Deer-vehicle collisions pose a sizable hazard in the United States. Numerous methods have been tried to reduce such crashes, often without scientific foundation or evaluation. A new Institute-sponsored review summarizes the various approaches, finding that some are effective at least in some situations. Some methods show promise, but more research is needed. And some methods simply do not work.
Big problem is getting bigger
"The problem is definitely growing," says the study's lead author, James H. Hedlund of Highway Safety North. "Populations of deer are increasing. It's not a problem that's going to go away." The best estimate is that more than 1.5 million deer motor vehicle crashes occur each year on U.S. roads. These collisions result in about 150 occupant deaths and more than $1 billion in vehicle damage. More precise data are hard to come by because collisions with deer often aren't reported to police. When they are, they're usually categorized along with collisions with horses, cattle, moose, elk, and other animals.
Insurers pay the costs of many deer collisions, but most companies don't code deer strikes separately under comprehensive losses. Erie Insurance Group is one company that does track deer claims separately and publishes results. The data, which come primarily from eastern states with large deer populations, estimate an average of 12 deer claims per 1,000 insured vehicles in 2002. This represents a 12 percent increase since 1998. Claims vary widely from state to state, but overall the rate of claims has increased every year except for a small decrease from 2001 to 2002.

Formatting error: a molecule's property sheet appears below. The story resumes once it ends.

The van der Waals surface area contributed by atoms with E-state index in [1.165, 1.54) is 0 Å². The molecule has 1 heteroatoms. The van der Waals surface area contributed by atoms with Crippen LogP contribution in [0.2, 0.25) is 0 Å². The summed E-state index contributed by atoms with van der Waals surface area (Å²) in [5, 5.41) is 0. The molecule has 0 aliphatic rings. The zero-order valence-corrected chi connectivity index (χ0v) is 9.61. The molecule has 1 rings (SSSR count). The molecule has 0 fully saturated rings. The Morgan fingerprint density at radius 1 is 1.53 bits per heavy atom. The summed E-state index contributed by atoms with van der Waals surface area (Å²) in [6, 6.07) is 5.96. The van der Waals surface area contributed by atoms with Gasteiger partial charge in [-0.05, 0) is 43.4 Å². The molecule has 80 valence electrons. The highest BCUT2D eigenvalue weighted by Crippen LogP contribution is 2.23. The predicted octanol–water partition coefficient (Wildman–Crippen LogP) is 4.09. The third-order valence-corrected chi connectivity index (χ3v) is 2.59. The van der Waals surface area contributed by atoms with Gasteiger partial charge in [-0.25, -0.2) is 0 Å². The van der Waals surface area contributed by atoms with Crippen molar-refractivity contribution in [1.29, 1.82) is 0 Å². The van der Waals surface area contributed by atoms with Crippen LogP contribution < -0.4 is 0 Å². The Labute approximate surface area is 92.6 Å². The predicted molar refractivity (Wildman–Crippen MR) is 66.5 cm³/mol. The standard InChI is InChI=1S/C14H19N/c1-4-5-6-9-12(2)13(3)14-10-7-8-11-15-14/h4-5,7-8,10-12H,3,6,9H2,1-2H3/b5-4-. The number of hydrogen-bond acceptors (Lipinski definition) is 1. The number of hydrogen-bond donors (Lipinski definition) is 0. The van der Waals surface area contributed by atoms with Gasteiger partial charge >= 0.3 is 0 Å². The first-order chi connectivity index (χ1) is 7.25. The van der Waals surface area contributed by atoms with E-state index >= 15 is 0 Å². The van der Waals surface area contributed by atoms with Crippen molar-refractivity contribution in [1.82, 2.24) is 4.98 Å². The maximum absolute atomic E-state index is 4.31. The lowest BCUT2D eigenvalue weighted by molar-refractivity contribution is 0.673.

The average cost of a deer claim in 2002 was $1,960. Such costs represented 38 percent of all comprehensive losses.
There are three general strategies to reduce deer-vehicle collisions. These include modifying driver behavior, modifying deer behavior, and reducing the number of deer. Each method reviewed in the study falls into one of these general strategies.
Fencing is effective
The only broadly accepted method of reducing deer collisions that's theoretically sound and proven effective is to install fencing, combined with underpasses and overpasses where appropriate. Fencing that's sufficiently high, long, strong, and anchored with no gaps or tunnels will prevent deer from crossing roads. "This approach certainly works," Hedlund says. But he adds that "it's expensive and can be intrusive."
Other measures show promise
Reducing the size of deer herds also will reduce collisions with vehicles. But this approach is controversial. There's public resistance to deer kills. There also are technical questions including how much herd reduction is necessary and over how wide an area a reduction must occur to reduce collisions with motor vehicles.
Establishing broad areas of cleared ground alongside roadways reduces the foliage that might attract deer toward the road. This approach also increases the likelihood that drivers will see deer approaching the road. More studies are needed to confirm these effects.
Displaying temporary signs during deer migration periods has been shown to reduce collisions by about half.